Banned ozone-depleting gas traced to China

Large increases in banned chemicals have been traced back to China by an international team of researchers.

Emissions of chlorofluorocarbons (CFCs) – one of the most harmful ozone-depleting substances – from north eastern China increased by around 7,000 tonnes per year after 2012, researchers say.

The study found that quantities of CFCs – used as insulating foams for buildings and refrigerators – used before 2010 were too small to cause the rise. Therefore the emissions are likely to have taken place prior to 2018.

Chinese authorities found no evidence of widespread production and use of ozone-depleting substances despite reports by the Environmental Investigation Agency that Chinese foam manufacturers were using CFCs after the global ban.

Protective layer

The chemicals are responsible for the depletion of the ozone layer, which provides protection from the sun’s ultra-violet radiation.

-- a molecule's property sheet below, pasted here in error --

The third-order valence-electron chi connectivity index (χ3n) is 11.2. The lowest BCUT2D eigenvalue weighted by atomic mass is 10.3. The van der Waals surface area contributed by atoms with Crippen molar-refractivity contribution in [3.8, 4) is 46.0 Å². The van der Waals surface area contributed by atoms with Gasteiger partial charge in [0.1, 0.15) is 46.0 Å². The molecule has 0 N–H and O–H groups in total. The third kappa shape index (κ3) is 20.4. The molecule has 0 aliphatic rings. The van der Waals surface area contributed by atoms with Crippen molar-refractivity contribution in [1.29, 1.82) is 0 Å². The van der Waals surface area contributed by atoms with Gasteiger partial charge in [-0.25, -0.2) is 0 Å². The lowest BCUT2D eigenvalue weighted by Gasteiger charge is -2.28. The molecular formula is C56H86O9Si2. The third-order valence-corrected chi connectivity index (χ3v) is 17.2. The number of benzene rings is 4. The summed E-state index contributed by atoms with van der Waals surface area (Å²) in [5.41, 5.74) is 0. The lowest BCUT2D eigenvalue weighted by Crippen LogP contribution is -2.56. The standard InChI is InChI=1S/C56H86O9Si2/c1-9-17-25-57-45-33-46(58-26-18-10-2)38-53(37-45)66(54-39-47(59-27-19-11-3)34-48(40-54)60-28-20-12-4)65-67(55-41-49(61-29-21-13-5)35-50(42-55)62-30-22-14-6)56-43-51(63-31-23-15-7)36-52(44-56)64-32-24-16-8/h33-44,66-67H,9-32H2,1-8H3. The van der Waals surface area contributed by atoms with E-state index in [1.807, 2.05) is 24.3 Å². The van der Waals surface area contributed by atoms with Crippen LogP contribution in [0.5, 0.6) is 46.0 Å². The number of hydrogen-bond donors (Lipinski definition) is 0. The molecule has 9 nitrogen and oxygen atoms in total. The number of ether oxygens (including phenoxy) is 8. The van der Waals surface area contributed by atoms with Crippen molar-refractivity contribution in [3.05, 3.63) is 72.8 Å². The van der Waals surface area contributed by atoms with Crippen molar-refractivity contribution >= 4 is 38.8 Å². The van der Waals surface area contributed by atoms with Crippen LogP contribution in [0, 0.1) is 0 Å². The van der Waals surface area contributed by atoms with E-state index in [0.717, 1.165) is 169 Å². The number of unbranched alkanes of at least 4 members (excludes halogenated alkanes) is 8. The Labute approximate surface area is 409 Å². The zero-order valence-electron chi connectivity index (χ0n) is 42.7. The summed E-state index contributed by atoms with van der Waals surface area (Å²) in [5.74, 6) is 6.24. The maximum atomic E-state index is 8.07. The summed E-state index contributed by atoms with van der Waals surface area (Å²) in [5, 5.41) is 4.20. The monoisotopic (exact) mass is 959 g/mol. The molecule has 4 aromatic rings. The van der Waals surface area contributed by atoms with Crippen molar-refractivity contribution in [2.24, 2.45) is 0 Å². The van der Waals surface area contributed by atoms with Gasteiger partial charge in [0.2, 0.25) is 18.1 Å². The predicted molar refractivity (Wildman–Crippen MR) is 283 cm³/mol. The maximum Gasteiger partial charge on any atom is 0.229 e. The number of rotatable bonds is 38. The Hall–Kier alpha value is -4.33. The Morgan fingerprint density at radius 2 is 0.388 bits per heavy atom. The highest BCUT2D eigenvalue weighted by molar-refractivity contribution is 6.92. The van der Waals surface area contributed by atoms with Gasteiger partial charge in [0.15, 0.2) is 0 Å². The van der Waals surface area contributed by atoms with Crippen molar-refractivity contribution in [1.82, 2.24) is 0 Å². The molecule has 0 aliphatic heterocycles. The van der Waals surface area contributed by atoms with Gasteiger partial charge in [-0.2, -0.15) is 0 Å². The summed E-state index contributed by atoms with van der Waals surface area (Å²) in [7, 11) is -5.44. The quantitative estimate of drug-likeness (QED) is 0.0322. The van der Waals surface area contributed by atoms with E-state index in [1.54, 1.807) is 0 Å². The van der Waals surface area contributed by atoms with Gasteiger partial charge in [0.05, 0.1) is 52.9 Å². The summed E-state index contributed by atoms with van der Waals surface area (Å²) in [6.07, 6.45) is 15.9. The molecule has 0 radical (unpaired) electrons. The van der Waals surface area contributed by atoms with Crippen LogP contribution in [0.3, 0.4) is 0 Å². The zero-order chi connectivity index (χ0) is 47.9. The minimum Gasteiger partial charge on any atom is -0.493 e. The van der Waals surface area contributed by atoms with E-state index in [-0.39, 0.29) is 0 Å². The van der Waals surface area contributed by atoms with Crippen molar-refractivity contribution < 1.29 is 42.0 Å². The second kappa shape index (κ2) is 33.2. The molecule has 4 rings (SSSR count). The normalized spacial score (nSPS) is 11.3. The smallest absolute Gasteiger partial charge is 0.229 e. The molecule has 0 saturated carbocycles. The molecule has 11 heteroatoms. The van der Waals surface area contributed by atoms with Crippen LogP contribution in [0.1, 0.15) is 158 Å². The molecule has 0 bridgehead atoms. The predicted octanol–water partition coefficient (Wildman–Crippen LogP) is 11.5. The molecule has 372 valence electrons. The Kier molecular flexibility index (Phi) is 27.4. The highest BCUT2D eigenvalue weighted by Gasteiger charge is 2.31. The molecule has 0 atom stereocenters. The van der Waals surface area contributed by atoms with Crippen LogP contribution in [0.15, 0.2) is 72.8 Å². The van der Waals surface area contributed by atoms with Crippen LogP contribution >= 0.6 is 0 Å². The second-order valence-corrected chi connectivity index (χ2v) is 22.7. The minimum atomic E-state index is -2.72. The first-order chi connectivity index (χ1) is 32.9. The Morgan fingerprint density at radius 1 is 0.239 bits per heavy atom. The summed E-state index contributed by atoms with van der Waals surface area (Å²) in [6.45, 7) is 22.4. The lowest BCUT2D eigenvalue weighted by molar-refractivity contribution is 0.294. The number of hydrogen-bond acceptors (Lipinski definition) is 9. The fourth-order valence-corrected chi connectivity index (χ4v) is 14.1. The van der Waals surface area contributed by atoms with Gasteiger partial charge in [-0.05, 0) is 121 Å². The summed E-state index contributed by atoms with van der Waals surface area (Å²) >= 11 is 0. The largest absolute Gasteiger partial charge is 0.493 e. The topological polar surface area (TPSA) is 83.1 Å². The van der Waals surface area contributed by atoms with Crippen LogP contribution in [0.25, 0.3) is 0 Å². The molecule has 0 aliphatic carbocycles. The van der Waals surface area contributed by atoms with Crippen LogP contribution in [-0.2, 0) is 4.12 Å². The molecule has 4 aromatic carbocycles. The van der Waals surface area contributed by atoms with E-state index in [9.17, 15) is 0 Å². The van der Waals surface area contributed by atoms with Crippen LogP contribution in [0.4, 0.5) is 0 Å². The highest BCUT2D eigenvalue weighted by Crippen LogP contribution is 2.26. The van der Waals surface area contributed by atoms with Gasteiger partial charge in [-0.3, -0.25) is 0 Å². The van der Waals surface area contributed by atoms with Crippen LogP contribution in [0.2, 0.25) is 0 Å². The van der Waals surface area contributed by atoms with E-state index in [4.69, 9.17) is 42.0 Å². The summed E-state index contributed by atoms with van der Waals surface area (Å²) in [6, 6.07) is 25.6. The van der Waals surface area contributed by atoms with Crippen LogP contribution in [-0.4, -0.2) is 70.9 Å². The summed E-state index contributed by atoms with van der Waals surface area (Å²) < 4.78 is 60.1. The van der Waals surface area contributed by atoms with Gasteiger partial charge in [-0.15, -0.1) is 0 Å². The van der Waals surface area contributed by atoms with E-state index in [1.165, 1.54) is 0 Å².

Increases in CFCs delay the time it takes for the ozone layer and the Antarctic ozone hole to recover.

The team also found that it is possible that smaller increases have taken place in other countries or in other parts of China.

Industrial emissions

Researchers were aware that thousands of tonnes of CFCs were being emitted, despite a global phase-out since 2010. To establish which countries were responsible, they ran computer simulations that determined the origin of the polluted air samples.

The team now aims to find out which industries are responsible for the new emissions.

The research – published in the journal Nature – was carried out by an international team involving scientists from the University of Edinburgh. The team also included other researchers from the UK, South Korea, Japan, USA, Australia and Switzerland.

Our new study has pinned down the location of the recent increase in CFC-11 emissions to the eastern provinces of China. But we still can’t be sure exactly how or why it is being produced. This work highlights the importance of continued atmospheric monitoring to verify that international treaties and protocols are working.

Mark LuntPostdoctoral Research Associate, School of Geosciences

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